yaesu-spkr-mic
External mic or headset prone to false PTT triggers because of plug design on certain HTs.

In any case, awareness is our first line of defense.  Be aware that a stuck mic is a problem and that you might be the culprit.

stuckmicmeme
Don’t be this guy!

Keep an eye on your transmit light to make sure it’s not on when Continue reading

Know Your Radio

Do you know how to change the settings on all of your radios?  You should, particularly with the VHF/UHF rigs that would be used in an emergency situation in case of a local disaster.

It may seem silly to ask this question when such knowledge is often assumed.  But consider these factors:

  • Many of the modern radios can be configured via software on a PC, often including memory channels for local repeaters.  Did you actually set up your radio manually, or was it cloned or computer configured?
  • Many hams have multiple transceivers- handhelds (HTs), mobile, and base station rigs.  Configuration of these is likely different for each model, even with the same manufacturer.
  • Hams may have different makes of the same type of radio as well, each with very different configuration procedures.  If you have both Yaesu and  Baofeng HTs, the procedures will be quite different.

Consequently some hams only know how to turn the radio on and off, adjust the volume and squelch, and then select a memory channel to work a local repeater.  This is OK when you want to chat with a buddy, since little can go wrong and there are no real consequences.

But during a drill, public service event or EmComm deployment, we have to be flexible and prepared to change things up.  There are many reasons things don’t go as planned, and you may have to change a setting on your radio.  Even something as simple as communicating outside the local area will require different repeater access tones.  Some events use a portable repeater that you may not have programmed into your radio.  Many of us have been embarrassed in the field when Continue reading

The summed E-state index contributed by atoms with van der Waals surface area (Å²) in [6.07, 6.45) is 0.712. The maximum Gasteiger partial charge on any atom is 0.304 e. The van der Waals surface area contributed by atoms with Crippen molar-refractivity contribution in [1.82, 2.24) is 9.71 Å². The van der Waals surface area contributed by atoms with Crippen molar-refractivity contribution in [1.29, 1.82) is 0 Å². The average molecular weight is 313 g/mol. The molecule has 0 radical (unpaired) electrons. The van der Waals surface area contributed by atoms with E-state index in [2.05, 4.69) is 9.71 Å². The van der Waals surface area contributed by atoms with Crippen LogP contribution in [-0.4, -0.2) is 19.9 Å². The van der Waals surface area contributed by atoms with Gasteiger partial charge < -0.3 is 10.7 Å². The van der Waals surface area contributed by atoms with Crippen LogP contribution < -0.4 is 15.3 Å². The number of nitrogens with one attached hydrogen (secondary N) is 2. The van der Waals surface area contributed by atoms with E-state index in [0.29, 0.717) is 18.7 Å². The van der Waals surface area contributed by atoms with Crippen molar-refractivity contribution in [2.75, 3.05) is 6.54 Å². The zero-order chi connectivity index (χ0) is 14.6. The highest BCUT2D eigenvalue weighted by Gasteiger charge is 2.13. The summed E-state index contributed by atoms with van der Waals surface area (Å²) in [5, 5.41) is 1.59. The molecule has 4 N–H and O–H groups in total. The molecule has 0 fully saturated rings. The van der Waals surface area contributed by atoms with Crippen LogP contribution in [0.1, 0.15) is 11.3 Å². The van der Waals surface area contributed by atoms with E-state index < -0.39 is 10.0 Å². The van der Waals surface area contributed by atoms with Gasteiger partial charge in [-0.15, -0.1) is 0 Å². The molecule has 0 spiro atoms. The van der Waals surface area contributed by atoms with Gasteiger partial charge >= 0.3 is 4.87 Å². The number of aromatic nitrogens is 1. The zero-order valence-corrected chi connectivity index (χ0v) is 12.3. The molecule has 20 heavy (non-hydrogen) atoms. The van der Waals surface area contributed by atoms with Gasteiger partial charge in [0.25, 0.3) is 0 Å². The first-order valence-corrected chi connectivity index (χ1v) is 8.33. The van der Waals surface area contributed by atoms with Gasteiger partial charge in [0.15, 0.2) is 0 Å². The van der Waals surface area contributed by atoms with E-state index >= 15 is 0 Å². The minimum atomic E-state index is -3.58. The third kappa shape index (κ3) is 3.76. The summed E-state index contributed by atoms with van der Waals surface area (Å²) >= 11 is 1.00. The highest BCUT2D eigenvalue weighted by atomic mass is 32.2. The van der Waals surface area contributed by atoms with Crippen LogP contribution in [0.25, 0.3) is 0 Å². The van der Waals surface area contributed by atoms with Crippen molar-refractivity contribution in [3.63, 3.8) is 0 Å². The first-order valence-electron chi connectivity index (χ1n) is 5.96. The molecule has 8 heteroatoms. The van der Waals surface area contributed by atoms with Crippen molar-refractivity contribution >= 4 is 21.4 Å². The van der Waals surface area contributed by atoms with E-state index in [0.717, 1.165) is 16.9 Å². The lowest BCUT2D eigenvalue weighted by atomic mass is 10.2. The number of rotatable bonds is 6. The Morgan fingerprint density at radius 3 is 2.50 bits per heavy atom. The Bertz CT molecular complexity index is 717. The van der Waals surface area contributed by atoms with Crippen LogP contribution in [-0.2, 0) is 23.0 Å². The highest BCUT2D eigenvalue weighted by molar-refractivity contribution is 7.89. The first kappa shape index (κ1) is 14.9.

DC Power Supply Ratings

Except for handheld transceivers (HTs), most modern ham radio gear uses 12V DC power.  You may find vintage radios and more recent designs that require AC main power, but the VHF/UHF mobile radios and the latest HF transceivers run off of 12-13.5VDC.   Nearly all of the modern all-band transceivers use 12VDC power as well so that they can be operated mobile or portable.

t5a06

If you want to install a mobile radio in your home instead of your vehicle (an excellent idea, by the way, if you don’t have an all-band rig) you will need a DC power supply for it.  Same goes for the latest HF transceivers; they require 12VDC power but don’t often include the power supply.  Additionally, many radio accessories require 12V nominal power.

Astron RS-35M 35 Amp DC Power Supply with Meters 120V AC in / 13.8 Volts DC Out     MFJ 4230MVP 30 AMP Switching Power Supply With Meter, 4-16 Volts & Power Poles    NEW Pyramid PS8KX AC to DC 8 Amp 12V Fully Regulated Low Ripple Power Supply     NEW QJE PS50SWIII 50 Amp Switching Power Supply with Volt/Amp Meter     JETSTREAM JTPS30LCD - 9 ~ 12 Volt 30 AMP Max Switching Power Supply w/ LCD Meter

Examples of ham gear DC power supplies.

The 50W mobile radios and 100W transceivers need a lot of current at 12V to operate at full output power.  Sizing a DC power supply for these plus accessories isn’t quite as straightforward as it would seem.

For one, you cannot simply take radio output power and divide by 12V to get amperes. Continue reading

Understanding Antennas-A Simplified Perspective

A PowerPoint slideshow, Understanding Antennas / A Simplified Perspective for Ham Radio Operators is downloadable here:  Understanding Antennas-A Simplified Perspective

This presentation provides a working understanding of amateur radio antennas without being overly technical or dry.

The target audience is newer hams with limited knowledge of antennas.  It is presented at the Technician license level. You will see Continue reading